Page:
With Smile’s announcement yesterday came a new wave of anti-subscription sentiment when it comes to paying for software. Frankly, I think that sentiment is pretty short-sighted. I would also posit that most people who are complaining about a change to the subscription model are folks who avoid paying for upgrades until absolutely necessary, too. That’s not necessarily a bad thing, it’s just important to qualify where the negative sentiment comes from.
I think another, perhaps larger group are folks who aren’t happy about the net increase in price of Smile’s TextExpander with the new subscription model. Depending upon how you do the math, it’s reasonable to presume that the new version of TextExpander will cost you double what you paid before without offering you any new features that you care about…yet. And that’s a fair gripe.
But let’s not vilify the entire concept of subscription pricing for software in the process of complaining about these other things that bother us. Subscription pricing can be very, very good for consumers. For one, recurring revenue might just be the thing that keeps your favorite app alive. Yes, it might keep your favorite software developer alive—or at least eating—too, but let’s focus on what’s best for you, the user.
The biggest benefit I see is that subscription pricing allows you, the user, to get new features the very moment they are ready for you. If you’re paying only for occasional upgrades then developers must hold back features and bundle them together in order to create a compelling reason for you to pay again. With subscription pricing, developers have to compel you to continue paying regularly, and that means rolling out new features regularly. If they ignore one app for too long people can simply stop paying for it. Suddenly that developer is far more incentivized to keep you happy with both new features and stellar support.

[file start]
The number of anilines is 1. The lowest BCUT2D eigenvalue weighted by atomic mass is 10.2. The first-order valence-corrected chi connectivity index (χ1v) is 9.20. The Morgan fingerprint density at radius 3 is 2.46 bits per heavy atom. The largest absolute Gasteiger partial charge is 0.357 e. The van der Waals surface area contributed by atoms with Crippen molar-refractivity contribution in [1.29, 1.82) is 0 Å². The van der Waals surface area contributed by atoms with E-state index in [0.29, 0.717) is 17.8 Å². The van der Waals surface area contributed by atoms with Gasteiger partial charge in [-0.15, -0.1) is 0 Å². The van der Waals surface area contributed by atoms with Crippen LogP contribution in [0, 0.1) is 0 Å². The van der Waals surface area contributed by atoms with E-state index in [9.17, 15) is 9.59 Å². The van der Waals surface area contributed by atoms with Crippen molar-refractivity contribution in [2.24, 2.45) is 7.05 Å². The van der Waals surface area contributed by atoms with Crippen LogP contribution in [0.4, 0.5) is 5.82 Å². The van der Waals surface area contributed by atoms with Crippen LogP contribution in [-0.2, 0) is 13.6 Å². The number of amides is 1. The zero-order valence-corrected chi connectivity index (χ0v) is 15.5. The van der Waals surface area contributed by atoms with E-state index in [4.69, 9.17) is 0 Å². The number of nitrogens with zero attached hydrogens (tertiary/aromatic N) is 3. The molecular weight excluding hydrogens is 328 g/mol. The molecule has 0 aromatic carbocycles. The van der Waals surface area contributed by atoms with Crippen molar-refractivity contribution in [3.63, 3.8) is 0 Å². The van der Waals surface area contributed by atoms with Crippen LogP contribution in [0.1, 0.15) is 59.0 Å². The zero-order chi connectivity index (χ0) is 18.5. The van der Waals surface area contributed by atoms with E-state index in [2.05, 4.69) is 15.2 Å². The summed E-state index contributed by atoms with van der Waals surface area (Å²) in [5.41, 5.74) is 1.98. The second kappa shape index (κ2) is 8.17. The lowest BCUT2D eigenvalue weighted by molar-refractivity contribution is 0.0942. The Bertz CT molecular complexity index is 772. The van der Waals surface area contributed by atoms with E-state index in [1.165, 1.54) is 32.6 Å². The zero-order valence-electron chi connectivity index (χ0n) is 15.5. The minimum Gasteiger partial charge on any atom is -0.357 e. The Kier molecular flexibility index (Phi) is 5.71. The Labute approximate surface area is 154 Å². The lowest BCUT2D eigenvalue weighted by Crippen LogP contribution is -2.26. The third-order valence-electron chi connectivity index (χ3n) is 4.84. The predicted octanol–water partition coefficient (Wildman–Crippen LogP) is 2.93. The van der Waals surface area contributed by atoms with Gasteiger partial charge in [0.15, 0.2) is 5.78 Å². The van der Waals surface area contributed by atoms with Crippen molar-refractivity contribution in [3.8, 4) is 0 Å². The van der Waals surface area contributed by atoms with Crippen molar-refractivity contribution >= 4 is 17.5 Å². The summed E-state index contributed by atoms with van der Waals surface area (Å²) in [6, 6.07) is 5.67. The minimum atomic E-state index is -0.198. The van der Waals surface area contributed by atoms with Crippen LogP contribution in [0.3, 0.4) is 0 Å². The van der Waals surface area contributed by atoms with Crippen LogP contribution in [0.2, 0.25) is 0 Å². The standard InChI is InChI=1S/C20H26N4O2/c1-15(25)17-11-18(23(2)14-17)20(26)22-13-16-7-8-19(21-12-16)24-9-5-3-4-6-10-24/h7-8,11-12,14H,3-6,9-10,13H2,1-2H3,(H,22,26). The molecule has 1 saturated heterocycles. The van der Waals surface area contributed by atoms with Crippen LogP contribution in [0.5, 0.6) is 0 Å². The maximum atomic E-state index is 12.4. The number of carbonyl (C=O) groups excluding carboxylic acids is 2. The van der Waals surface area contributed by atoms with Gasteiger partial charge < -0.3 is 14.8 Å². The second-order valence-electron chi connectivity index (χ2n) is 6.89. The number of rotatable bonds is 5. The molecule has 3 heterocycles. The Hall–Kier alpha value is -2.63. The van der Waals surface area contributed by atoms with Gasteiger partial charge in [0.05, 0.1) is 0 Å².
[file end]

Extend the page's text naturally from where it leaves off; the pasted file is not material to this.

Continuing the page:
How again is this bad for consumers? What is it about this that you don’t like?
Oh yes, the recurring payments. I get that, but again, instead it's better to look at the overall out-of-pocket cost for, say, a year (or two) of using the software. In the case of TextExpander, that probably just doubled for you. So yes, you have a decision to make about whether or not the price increase is worth it.
Remember, though, Smile won’t be getting all of that money from you at once if you choose monthly payments. That means you’re in the driver’s seat on this one. If they want to double the price, make them double the value for you. They’ve just moved to a model that gives you the power to say, “No thanks,” at any time. They could have simply offered TextExpander 6 for double the price. Would we be having a different conversation in that case?